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October 22, 2009

Germany, leader in renewable energy

Jennifer Taylor, Valerie Kitchell and Julia Balabanowicz

BerlinEnacted in 2000, Germany’s Renewable Energy Sources Act (EEG) is proving to be the world’s most effective and efficient instrument for stimulating the renewable energy market and reducing greenhouse gas emissions.

Currently, renewable energy comprises 14 per cent of Germany’s total electricity use and the industry employs over 235,000 people.

Reductions in the country’s carbon dioxide (CO2) emissions, 44 million tonnes in 2006 alone, and substantial domestic manufacturing, worth more than $21-billion in the same year, are directly attributable to the EEG.

Furthermore, the EEG has reduced Germany’s need to import energy and
helped it avoid external costs associated with CO2 emissions.

Amendments to the EEG passed in 2008 added incentives to repower or replace older technology with more advanced versions of offshore wind in order to avoid market saturation, increase generation capacity and support development of innovative renewable technology.

At the heart of the EEG are advanced renewable tariffs, a policy mechanism that experts agree is the most efficient, effective and egalitarian means of accelerating the deployment of renewable energy.

Advanced renewable tariffs allow the connection of renewable sources of electricity to the grid and specify how much generators are paid per kilowatt-hour (kWh) for their renewable electricity.

The key features of advanced renewable tariffs include:

• tariffs differentiated by technology, the size of the project and the productivity of the resource;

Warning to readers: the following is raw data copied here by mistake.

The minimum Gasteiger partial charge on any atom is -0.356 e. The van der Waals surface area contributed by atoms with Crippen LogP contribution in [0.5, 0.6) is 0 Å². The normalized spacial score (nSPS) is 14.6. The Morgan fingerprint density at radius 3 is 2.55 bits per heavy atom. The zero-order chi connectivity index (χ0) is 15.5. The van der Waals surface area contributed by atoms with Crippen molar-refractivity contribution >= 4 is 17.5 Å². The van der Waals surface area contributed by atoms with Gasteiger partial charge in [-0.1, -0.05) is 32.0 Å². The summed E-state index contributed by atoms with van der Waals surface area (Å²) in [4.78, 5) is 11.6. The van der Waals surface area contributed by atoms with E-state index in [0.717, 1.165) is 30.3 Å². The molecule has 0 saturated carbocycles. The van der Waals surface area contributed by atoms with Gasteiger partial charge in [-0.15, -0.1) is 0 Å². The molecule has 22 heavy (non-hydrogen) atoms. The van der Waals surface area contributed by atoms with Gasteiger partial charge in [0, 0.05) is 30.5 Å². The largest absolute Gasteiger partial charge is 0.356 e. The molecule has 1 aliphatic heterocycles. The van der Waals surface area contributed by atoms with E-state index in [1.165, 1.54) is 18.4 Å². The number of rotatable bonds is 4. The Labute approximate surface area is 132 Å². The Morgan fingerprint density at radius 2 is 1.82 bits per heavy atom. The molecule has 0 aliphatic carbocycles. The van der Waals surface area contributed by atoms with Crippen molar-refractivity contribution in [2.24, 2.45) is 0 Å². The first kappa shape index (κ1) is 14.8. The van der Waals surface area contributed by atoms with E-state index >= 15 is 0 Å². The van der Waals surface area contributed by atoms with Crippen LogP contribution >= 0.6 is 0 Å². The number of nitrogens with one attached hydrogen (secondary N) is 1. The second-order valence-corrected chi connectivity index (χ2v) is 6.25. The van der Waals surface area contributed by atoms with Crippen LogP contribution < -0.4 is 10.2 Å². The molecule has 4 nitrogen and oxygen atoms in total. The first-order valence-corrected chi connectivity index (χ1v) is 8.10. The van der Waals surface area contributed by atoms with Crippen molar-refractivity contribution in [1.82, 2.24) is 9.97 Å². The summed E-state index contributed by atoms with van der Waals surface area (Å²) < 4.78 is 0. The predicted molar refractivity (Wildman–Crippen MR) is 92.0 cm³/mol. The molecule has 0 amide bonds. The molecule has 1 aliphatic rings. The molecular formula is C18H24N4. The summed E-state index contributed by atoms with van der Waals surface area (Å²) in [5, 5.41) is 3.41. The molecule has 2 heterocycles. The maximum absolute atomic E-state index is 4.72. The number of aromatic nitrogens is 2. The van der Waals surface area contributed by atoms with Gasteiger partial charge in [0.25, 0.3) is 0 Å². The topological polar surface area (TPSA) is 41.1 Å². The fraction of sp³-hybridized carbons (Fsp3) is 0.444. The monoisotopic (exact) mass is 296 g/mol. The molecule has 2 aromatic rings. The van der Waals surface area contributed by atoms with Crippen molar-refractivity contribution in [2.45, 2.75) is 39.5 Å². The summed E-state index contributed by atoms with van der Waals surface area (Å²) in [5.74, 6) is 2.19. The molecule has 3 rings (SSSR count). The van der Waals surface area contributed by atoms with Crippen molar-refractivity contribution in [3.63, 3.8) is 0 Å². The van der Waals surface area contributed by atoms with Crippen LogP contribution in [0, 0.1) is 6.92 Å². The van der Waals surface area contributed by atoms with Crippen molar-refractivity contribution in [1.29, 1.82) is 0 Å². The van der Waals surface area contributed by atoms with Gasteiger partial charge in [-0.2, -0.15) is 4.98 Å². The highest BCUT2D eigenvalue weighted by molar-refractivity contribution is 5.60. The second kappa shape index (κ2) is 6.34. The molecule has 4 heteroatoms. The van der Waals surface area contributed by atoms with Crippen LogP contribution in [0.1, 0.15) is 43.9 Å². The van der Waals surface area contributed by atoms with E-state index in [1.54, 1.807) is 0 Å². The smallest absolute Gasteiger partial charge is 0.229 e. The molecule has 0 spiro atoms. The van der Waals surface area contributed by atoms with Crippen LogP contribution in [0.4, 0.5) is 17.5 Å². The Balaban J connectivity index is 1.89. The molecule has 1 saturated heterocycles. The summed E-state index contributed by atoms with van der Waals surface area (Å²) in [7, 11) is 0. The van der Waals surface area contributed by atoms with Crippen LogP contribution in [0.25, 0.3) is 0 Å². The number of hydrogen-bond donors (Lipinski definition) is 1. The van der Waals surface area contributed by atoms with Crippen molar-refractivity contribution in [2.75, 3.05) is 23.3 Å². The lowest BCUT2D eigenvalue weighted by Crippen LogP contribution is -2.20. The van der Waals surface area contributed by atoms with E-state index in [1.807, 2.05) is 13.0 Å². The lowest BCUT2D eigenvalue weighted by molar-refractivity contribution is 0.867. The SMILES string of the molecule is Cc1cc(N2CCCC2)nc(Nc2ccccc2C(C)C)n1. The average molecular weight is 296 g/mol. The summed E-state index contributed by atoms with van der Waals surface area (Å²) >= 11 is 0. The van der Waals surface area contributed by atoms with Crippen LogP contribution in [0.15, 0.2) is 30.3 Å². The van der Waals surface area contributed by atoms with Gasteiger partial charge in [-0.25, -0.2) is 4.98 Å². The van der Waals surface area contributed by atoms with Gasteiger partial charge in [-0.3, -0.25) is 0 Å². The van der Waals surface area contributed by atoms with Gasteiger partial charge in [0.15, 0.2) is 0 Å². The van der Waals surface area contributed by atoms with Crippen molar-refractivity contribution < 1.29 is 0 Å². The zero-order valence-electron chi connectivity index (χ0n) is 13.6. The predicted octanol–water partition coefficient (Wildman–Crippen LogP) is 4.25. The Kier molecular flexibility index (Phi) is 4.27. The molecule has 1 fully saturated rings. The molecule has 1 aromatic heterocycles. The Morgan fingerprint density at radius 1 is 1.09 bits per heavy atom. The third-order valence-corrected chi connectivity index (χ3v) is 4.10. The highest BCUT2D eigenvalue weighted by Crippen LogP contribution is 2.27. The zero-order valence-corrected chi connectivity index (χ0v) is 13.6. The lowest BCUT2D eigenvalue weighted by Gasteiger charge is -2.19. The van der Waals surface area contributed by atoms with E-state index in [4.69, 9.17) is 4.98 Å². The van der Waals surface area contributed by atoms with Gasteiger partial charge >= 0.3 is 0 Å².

• project reviews every three years to determine whether the tariffs are appropriately priced;

• long-term investor security through guaranteed grid connection; and

• fixed tariffs for a period of 20 years.

Although federal legislation influences renewable energy markets in Germany, in Canada the action is at the provincial level.

Ontario is the first North American jurisdiction to establish a feed-in tariff in the last 20 years.

Similar to Germany’s advanced renewable tariffs legislation, Ontario’s Renewable Energy Standard Offer Program (RESOP) offers premiums differentiated by technology and involves 20-year contracts between generators and the Ontario Power Authority.

However, key elements that contributed significantly to Germany’s success – priority grid access for renewable energy generators and tiered pricing, in particular – have not been replicated in RESOP.

These omissions are hindering its potential to encourage the rapid deployment of renewables across the province, especially at the community level.

It is important to note that Germany’s federal government has been obliged to expand its renewable market due to the European Union Directive 2001/77/EC, which aims to increase the share of electricity generated from renewable sources in the EU to 21 per cent by 2010.

This approach could be replicated in Canada in the form of federal binding targets, which would stipulate the overall goal for the country’s share of renewable electricity, but would leave the means of attaining these targets to the provinces’ discretion.

This is essentially what has occurred in Europe, with the directive allowing each member state to apply what it deems to be appropriate instruments.

Canada’s focus on tar sands development and investment in carbon capture and storage technology, when coupled with the fact that electricity falls under provincial jurisdiction, makes establishing provincial programs such as RESOP the best way forward.

It is likely that as public support for renewable energy increases, the federal government will transform Canada’s energy economy by implementing nationwide renewable energy targets.

Julia Balabanowicz, Valerie Kitchell and Jennifer Taylor are pursuing their master’s degrees in environmental studies at York University.

Reprinted from Taylor, Kitchell and Balabanowicz, "A Fine Act to Follow," Alternatives, 34:6 (2008). Used with permission from Alternatives Journal. Subscribe today at www.alternativesjournal.ca.

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